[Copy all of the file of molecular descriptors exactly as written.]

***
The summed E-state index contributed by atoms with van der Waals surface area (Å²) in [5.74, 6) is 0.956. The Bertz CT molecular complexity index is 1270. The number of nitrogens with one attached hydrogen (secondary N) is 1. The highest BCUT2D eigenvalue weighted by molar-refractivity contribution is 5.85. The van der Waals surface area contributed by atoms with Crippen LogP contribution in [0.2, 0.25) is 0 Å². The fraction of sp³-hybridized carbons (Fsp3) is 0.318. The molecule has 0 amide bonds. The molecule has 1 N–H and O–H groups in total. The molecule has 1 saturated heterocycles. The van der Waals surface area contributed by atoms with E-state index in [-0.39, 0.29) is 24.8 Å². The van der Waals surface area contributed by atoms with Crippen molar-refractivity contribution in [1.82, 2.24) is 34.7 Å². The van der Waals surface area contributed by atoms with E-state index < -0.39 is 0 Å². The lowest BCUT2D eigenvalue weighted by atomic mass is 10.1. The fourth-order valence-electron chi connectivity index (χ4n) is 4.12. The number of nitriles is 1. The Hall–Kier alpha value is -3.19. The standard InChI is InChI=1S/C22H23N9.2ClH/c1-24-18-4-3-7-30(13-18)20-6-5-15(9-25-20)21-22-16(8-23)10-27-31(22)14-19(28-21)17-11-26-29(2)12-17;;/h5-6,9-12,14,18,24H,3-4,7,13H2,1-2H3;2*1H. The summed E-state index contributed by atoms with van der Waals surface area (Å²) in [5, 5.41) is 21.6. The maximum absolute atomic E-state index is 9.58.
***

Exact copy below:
The summed E-state index contributed by atoms with van der Waals surface area (Å²) in [5.74, 6) is 0.956. The Bertz CT molecular complexity index is 1270. The number of nitrogens with one attached hydrogen (secondary N) is 1. The highest BCUT2D eigenvalue weighted by molar-refractivity contribution is 5.85. The van der Waals surface area contributed by atoms with Crippen LogP contribution in [0.2, 0.25) is 0 Å². The fraction of sp³-hybridized carbons (Fsp3) is 0.318. The molecule has 0 amide bonds. The molecule has 1 N–H and O–H groups in total. The molecule has 1 saturated heterocycles. The van der Waals surface area contributed by atoms with E-state index in [-0.39, 0.29) is 24.8 Å². The van der Waals surface area contributed by atoms with Crippen molar-refractivity contribution in [1.82, 2.24) is 34.7 Å². The van der Waals surface area contributed by atoms with E-state index < -0.39 is 0 Å². The lowest BCUT2D eigenvalue weighted by atomic mass is 10.1. The fourth-order valence-electron chi connectivity index (χ4n) is 4.12. The number of nitriles is 1. The Hall–Kier alpha value is -3.19. The standard InChI is InChI=1S/C22H23N9.2ClH/c1-24-18-4-3-7-30(13-18)20-6-5-15(9-25-20)21-22-16(8-23)10-27-31(22)14-19(28-21)17-11-26-29(2)12-17;;/h5-6,9-12,14,18,24H,3-4,7,13H2,1-2H3;2*1H. The summed E-state index contributed by atoms with van der Waals surface area (Å²) in [5, 5.41) is 21.6. The maximum absolute atomic E-state index is 9.58.